Should the USMNT Brass Sack Klinsmann?
By Vincent Conroy-Villarreal @mrconroy2u , AAV Sports
DENVER, Colo. (June 28, 2016)- After yet another disappointing tournament exit for the
United States Mens National Team, reports have surfaced that manager Jürgen Klinsmann’s job security could be in jeopardy after Saturday’s 1-0 loss in the third place match against Columbia at the 2016 Copa America. To support these rumors, Klinsmann is supposedly developing a contingency plan of his own and has told those in his camp that he is seriously considering accepting the appointment of the vacant manager position at Premier League Club Southampton after Ronald Koeman departed the Saints earlier this month to take charge of Everton.
With the United States’ team clearly failing to adopt the German’s philosophical possession based approach, American supporters have grown impatient with the manager’s failures to provide signature results at marquee tournaments. Paired with a deficient youth development program instilled by Klinsmann himself, the United States side looks lost, out of form, and disinterested on a consistent basis. With reports coming in from USA Today, Klinsmann has been listed at 1-3 odds from London bookmakers to join the Hampshire based English club earlier this morning. Two days before the USA’s scheduled match against Columbia, he was listed at just 40-1 to odds to return back to managing at the club level.
Since Klinsmann was introduced as the manager of the USMNT squad in 2011, there is no denying that his results have been inconsistent. While many of his accomplishments have reaped high praise and huge rewards for the USMNT team, many of these results have been unfairly considered as “tangible tasks”from supporters of the red, white, and blue. While he has progressed popularity of the sport stateside, I like countless other supporters still feel that there is some sort of separation from both the players on the pitch and the manager. Ever since Bob Bradley was axed, Klinsmann’s appointment has been received with lukewarm reception. There seems to be no middle ground and I am here to explore the harsh reality that perhaps despite public desire to see him sacked, he is the right man for the job.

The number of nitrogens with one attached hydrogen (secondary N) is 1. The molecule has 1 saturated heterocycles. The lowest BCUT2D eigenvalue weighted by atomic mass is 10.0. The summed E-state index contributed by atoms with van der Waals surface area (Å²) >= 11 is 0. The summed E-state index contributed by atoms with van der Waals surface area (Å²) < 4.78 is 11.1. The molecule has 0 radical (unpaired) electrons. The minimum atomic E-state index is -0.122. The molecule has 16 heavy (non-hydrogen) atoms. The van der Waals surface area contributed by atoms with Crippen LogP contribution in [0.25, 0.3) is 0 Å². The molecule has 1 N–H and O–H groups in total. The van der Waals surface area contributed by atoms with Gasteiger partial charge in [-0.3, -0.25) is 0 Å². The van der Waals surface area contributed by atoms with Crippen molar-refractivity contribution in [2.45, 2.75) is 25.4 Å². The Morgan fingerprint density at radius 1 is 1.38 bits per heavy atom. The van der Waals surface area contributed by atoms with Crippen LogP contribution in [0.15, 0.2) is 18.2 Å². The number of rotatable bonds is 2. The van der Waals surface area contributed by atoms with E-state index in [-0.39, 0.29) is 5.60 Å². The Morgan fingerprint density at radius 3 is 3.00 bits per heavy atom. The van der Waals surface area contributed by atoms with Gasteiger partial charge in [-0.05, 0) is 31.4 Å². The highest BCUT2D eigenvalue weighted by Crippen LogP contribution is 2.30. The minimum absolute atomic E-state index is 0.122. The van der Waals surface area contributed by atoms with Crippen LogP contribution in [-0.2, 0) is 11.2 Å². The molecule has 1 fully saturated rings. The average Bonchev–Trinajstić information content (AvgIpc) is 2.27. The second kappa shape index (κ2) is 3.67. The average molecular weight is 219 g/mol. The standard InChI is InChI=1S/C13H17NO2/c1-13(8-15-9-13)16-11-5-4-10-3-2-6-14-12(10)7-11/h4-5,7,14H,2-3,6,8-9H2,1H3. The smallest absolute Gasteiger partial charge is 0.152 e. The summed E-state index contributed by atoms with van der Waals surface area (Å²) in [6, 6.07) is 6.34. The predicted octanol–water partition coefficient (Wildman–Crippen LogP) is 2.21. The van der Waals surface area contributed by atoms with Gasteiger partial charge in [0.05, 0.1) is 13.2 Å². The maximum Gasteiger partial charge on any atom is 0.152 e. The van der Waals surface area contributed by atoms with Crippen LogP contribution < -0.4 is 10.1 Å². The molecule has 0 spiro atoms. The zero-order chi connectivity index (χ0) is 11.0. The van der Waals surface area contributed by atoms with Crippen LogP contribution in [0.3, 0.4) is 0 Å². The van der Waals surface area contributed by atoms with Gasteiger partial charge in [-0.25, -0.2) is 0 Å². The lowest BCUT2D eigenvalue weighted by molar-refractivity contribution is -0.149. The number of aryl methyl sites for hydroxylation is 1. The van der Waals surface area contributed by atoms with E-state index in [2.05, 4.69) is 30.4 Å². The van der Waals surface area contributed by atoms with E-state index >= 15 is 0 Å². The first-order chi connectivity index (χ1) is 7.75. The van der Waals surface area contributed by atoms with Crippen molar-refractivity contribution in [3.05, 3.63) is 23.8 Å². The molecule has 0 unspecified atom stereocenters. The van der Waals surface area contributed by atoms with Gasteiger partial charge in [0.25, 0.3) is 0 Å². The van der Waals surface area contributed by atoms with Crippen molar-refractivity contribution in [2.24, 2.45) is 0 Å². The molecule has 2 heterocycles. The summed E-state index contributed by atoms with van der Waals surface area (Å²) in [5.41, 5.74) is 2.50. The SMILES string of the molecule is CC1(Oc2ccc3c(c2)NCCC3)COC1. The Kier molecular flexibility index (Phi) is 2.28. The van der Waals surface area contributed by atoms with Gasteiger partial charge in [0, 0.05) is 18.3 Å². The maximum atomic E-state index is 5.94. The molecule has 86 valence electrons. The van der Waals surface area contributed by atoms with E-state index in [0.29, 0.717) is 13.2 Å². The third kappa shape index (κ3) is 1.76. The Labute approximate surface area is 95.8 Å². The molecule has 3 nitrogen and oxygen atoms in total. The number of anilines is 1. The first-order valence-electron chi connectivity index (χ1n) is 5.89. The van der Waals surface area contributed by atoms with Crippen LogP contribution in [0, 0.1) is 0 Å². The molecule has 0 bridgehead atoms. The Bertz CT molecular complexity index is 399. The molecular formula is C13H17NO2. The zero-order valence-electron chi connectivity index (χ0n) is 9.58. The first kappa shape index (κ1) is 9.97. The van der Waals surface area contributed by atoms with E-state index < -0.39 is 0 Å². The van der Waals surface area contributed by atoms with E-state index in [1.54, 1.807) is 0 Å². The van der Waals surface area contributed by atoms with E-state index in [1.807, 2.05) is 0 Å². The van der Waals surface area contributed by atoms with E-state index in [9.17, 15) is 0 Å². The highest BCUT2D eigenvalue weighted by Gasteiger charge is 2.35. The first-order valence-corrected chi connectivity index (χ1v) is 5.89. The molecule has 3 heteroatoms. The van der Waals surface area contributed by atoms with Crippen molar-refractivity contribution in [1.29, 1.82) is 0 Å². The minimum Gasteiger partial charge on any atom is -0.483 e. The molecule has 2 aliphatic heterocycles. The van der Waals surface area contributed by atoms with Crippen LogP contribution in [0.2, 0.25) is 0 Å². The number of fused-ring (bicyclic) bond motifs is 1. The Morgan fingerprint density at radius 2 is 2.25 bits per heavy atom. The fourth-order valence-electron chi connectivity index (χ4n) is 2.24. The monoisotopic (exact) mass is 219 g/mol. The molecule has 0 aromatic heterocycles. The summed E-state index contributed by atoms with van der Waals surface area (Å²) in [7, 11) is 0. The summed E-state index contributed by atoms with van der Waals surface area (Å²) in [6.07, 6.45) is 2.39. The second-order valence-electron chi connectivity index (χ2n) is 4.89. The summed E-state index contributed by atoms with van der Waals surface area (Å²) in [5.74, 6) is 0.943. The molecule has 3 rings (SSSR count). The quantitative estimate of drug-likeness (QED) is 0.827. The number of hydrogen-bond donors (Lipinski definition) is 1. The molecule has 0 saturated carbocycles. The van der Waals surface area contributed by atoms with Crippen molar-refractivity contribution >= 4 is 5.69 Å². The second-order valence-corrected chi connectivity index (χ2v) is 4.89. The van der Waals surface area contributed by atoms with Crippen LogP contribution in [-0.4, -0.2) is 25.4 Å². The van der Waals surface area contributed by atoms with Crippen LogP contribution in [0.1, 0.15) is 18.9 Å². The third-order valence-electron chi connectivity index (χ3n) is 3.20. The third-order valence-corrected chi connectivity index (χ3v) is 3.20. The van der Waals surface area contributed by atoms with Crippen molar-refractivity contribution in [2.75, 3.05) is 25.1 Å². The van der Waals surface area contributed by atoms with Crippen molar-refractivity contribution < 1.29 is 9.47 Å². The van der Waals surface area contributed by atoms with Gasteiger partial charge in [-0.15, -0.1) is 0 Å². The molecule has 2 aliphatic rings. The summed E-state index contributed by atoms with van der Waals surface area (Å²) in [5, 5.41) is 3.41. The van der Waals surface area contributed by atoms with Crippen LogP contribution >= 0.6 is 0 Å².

The Glaring Failures in Klinsmann’s Philosophy
To better understand Klinsmann’s failures with the United States, an avid football follower can explore the pressing issues in his philosophical approach. There is no denying that whether it has been at his stops with the German National Team or with Bayern Munich, Klinsmann has always been a huge believer of integrating and promoting players from the development youth squad into the starting eleven on the pitch. When he was appointed manager of Germany in 2004, he selected eight players under the age of 21 that would later be a part of the 2006 World Cup Team. Midfielder Bastian Schweinsteiger and defender Philipp Lahm were amongst those promoted who would later play an instrumental role in Germany claiming their fourth World Cup Trophy in 2014. Through this analysis it is evident that Klinsmann has a history of making long-term investments.